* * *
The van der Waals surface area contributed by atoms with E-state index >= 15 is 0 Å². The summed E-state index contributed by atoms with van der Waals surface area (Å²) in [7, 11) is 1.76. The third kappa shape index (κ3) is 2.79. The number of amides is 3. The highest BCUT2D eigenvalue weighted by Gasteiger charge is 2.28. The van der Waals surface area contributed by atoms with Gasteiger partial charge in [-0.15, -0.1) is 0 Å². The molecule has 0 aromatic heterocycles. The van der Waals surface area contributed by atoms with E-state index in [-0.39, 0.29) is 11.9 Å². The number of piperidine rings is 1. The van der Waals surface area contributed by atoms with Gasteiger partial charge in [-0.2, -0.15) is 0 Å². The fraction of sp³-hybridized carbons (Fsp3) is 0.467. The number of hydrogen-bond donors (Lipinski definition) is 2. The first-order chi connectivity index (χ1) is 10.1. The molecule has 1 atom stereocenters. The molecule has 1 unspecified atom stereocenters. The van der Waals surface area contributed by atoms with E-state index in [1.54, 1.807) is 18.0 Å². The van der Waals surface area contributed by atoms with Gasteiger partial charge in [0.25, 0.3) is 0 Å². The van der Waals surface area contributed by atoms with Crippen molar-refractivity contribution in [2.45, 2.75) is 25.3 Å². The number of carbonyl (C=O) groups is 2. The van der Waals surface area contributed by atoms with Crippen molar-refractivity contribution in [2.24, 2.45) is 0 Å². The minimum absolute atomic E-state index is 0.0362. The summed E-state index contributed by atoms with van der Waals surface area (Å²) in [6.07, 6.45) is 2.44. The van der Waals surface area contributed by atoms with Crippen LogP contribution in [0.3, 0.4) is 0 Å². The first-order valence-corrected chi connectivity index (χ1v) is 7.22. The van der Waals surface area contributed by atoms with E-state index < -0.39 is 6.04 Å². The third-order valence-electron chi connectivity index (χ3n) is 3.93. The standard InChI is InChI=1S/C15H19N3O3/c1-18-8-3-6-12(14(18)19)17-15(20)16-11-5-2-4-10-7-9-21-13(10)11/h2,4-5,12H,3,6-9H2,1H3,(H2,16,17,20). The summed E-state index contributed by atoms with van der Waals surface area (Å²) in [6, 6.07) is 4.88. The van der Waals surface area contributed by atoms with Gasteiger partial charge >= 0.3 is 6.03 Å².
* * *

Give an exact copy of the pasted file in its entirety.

The van der Waals surface area contributed by atoms with E-state index >= 15 is 0 Å². The summed E-state index contributed by atoms with van der Waals surface area (Å²) in [7, 11) is 1.76. The third kappa shape index (κ3) is 2.79. The number of amides is 3. The highest BCUT2D eigenvalue weighted by Gasteiger charge is 2.28. The van der Waals surface area contributed by atoms with Gasteiger partial charge in [-0.15, -0.1) is 0 Å². The molecule has 0 aromatic heterocycles. The van der Waals surface area contributed by atoms with E-state index in [-0.39, 0.29) is 11.9 Å². The number of piperidine rings is 1. The van der Waals surface area contributed by atoms with Gasteiger partial charge in [-0.2, -0.15) is 0 Å². The fraction of sp³-hybridized carbons (Fsp3) is 0.467. The number of hydrogen-bond donors (Lipinski definition) is 2. The first-order chi connectivity index (χ1) is 10.1. The molecule has 1 atom stereocenters. The molecule has 1 unspecified atom stereocenters. The van der Waals surface area contributed by atoms with E-state index in [1.54, 1.807) is 18.0 Å². The van der Waals surface area contributed by atoms with Gasteiger partial charge in [0.25, 0.3) is 0 Å². The van der Waals surface area contributed by atoms with Crippen molar-refractivity contribution in [2.45, 2.75) is 25.3 Å². The number of carbonyl (C=O) groups is 2. The van der Waals surface area contributed by atoms with Crippen molar-refractivity contribution in [2.24, 2.45) is 0 Å². The minimum absolute atomic E-state index is 0.0362. The summed E-state index contributed by atoms with van der Waals surface area (Å²) in [6.07, 6.45) is 2.44. The van der Waals surface area contributed by atoms with Crippen LogP contribution in [0.3, 0.4) is 0 Å². The first-order valence-corrected chi connectivity index (χ1v) is 7.22. The van der Waals surface area contributed by atoms with E-state index < -0.39 is 6.04 Å². The third-order valence-electron chi connectivity index (χ3n) is 3.93. The standard InChI is InChI=1S/C15H19N3O3/c1-18-8-3-6-12(14(18)19)17-15(20)16-11-5-2-4-10-7-9-21-13(10)11/h2,4-5,12H,3,6-9H2,1H3,(H2,16,17,20). The summed E-state index contributed by atoms with van der Waals surface area (Å²) in [6, 6.07) is 4.88. The van der Waals surface area contributed by atoms with Gasteiger partial charge >= 0.3 is 6.03 Å².